This sign of movement forward in the boardroom comes at roughly the same time as an uptick in performance on the field. The Gunners were impressive in their 5-2 dismantling of Reading and it is indeed a good sign when Arsenal has essentially put an away game, er, away by halftime. There are several important caveats to be made here, however:

1. This was a Reading team that looked every bit the last place team that they are. For a home side to show almost zero heart or ambition in the opening half... it was shocking. Reading parked the bus on defense but unfortunately had parked it in a neighboring field and thus made no impact on the game whatsoever. No defenders closed the ball down, runs were left unchecked, movement was allowed freely, etc. It was a mess. Arsenal did well to take advantage and passed quite brilliantly for most of the game, but it is somewhat difficult to judge them properly because of the competition.

2. Catastrophic Individual Error is still having a hell of a season for the Gunners and these huge, glaring mistakes continue to change matches. The captain has not been immune this season with his excellent pass to notorious traitor Robin Van Persie during the Manchester United match, and this time it was Kieran Gibbs at fault, blowing a chance at a clean sheet and giving Arsenal fans heart problems usually associated with seeing Marouane Chamakh warming up. It's annoying that Arsenal can look so good over the course of a match and still leave fans feeling nervous, but that is what happens when massive mistakes can come from seemingly anywhere and anyone.

3. Arsenal was allowed to play exactly the kind of game that they wanted. This goes hand-in-hand with #1 but it is worth mentioning on its own. Mikel Arteta was given time to spread things around, back passes were never challenged, on ball pressure was virtually non-existent, opposition counters were executed poorly, Gunners attackers had time around the box, and so on and so on. If you wrote a script to see Arsenal execute the way they want to play and regain confidence going into a stretch of four very winnable games, this Reading game would have been the end result.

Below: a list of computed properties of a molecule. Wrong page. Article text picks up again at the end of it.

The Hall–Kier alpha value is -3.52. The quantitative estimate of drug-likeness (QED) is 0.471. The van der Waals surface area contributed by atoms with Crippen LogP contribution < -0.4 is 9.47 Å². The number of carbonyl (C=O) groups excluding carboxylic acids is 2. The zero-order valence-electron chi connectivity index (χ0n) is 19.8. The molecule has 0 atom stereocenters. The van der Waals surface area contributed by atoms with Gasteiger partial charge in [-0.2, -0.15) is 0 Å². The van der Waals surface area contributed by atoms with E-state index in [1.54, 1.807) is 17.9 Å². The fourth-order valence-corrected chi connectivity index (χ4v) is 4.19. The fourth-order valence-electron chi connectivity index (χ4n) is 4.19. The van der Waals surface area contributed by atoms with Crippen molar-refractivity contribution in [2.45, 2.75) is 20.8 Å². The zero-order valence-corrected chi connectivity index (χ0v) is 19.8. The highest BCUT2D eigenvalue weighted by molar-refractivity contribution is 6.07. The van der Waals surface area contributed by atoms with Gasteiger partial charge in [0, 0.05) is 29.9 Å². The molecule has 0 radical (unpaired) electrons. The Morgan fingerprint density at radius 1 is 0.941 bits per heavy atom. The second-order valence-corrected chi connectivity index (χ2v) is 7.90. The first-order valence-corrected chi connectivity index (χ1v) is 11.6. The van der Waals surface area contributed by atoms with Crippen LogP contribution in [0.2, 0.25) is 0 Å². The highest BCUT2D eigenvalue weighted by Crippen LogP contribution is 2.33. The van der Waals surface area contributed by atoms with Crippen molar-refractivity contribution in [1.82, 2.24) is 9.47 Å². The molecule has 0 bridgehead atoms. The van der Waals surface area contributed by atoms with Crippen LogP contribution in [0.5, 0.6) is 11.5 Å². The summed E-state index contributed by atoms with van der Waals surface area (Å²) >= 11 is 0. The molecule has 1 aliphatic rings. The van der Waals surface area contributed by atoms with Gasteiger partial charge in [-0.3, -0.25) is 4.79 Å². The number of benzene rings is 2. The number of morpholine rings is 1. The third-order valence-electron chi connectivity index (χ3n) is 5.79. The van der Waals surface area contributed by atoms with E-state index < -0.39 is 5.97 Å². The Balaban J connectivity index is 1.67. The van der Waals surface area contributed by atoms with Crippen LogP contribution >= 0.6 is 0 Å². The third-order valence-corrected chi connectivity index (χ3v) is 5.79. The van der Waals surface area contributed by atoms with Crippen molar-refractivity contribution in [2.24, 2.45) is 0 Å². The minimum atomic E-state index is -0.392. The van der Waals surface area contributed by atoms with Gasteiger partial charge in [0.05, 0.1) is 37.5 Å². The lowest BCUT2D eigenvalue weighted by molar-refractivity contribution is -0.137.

I do not mean to suggest that Monday's match should be thrown at as too extreme an outlier because of course that would be ridiculous. Results are results and Reading is a team that does exist within the structure of the Premier League. Hell, even that wouldn't be a necessary qualification to get Gooners' hopes up considering the Capital One Cup debacle. We should simply resist the annoying pundit habit of forgetting all previous evidence and focusing only on the latest match to determine the quality of a team.

For now though, Arsenal fans should have cause for minor celebration. Perhaps "celebration" is too strong a word, actually. Cause for slightly warmed cockles perhaps. The team put in a good performance (and two straight league wins) on the field against a team they should beat and the board did an excellent job locking up their young talent, primarily Wilshere who is looking more and more like the Jack of old with each match. The dark clouds still loom and could overtake us again certainly, but it is nice to have a reminder that not all is dull and grey in our Arsenal centered world.